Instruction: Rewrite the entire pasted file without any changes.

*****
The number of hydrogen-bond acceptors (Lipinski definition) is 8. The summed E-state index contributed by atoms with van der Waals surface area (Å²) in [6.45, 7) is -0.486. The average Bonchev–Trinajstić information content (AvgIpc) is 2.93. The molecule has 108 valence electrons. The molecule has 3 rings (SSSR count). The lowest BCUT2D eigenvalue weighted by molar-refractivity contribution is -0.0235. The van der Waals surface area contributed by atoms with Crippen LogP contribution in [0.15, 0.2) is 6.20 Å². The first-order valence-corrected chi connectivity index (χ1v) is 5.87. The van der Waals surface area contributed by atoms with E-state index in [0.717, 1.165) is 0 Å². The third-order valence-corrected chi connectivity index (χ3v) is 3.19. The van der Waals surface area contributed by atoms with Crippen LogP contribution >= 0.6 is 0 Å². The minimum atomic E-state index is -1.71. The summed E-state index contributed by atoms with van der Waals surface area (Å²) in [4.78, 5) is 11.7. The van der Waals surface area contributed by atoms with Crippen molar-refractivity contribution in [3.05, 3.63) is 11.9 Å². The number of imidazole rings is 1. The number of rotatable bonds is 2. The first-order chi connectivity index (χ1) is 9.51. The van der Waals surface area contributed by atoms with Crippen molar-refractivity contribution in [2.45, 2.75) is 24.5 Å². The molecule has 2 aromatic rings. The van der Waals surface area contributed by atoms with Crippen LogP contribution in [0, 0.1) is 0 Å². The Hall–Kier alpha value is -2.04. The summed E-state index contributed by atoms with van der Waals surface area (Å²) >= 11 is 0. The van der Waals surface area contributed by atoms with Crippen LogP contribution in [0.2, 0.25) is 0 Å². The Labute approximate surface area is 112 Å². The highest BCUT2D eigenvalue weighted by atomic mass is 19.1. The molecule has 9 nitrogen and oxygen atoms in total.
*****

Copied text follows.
The number of hydrogen-bond acceptors (Lipinski definition) is 8. The summed E-state index contributed by atoms with van der Waals surface area (Å²) in [6.45, 7) is -0.486. The average Bonchev–Trinajstić information content (AvgIpc) is 2.93. The molecule has 108 valence electrons. The molecule has 3 rings (SSSR count). The lowest BCUT2D eigenvalue weighted by molar-refractivity contribution is -0.0235. The van der Waals surface area contributed by atoms with Crippen LogP contribution in [0.15, 0.2) is 6.20 Å². The first-order valence-corrected chi connectivity index (χ1v) is 5.87. The van der Waals surface area contributed by atoms with E-state index in [0.717, 1.165) is 0 Å². The third-order valence-corrected chi connectivity index (χ3v) is 3.19. The van der Waals surface area contributed by atoms with Crippen LogP contribution >= 0.6 is 0 Å². The minimum atomic E-state index is -1.71. The summed E-state index contributed by atoms with van der Waals surface area (Å²) in [4.78, 5) is 11.7. The van der Waals surface area contributed by atoms with Crippen molar-refractivity contribution in [3.05, 3.63) is 11.9 Å². The number of imidazole rings is 1. The number of rotatable bonds is 2. The first-order chi connectivity index (χ1) is 9.51. The van der Waals surface area contributed by atoms with Crippen molar-refractivity contribution in [2.45, 2.75) is 24.5 Å². The molecule has 2 aromatic rings. The van der Waals surface area contributed by atoms with Crippen LogP contribution in [0, 0.1) is 0 Å². The Hall–Kier alpha value is -2.04. The summed E-state index contributed by atoms with van der Waals surface area (Å²) >= 11 is 0. The van der Waals surface area contributed by atoms with Crippen LogP contribution in [0.2, 0.25) is 0 Å². The Labute approximate surface area is 112 Å². The highest BCUT2D eigenvalue weighted by atomic mass is 19.1. The molecule has 9 nitrogen and oxygen atoms in total.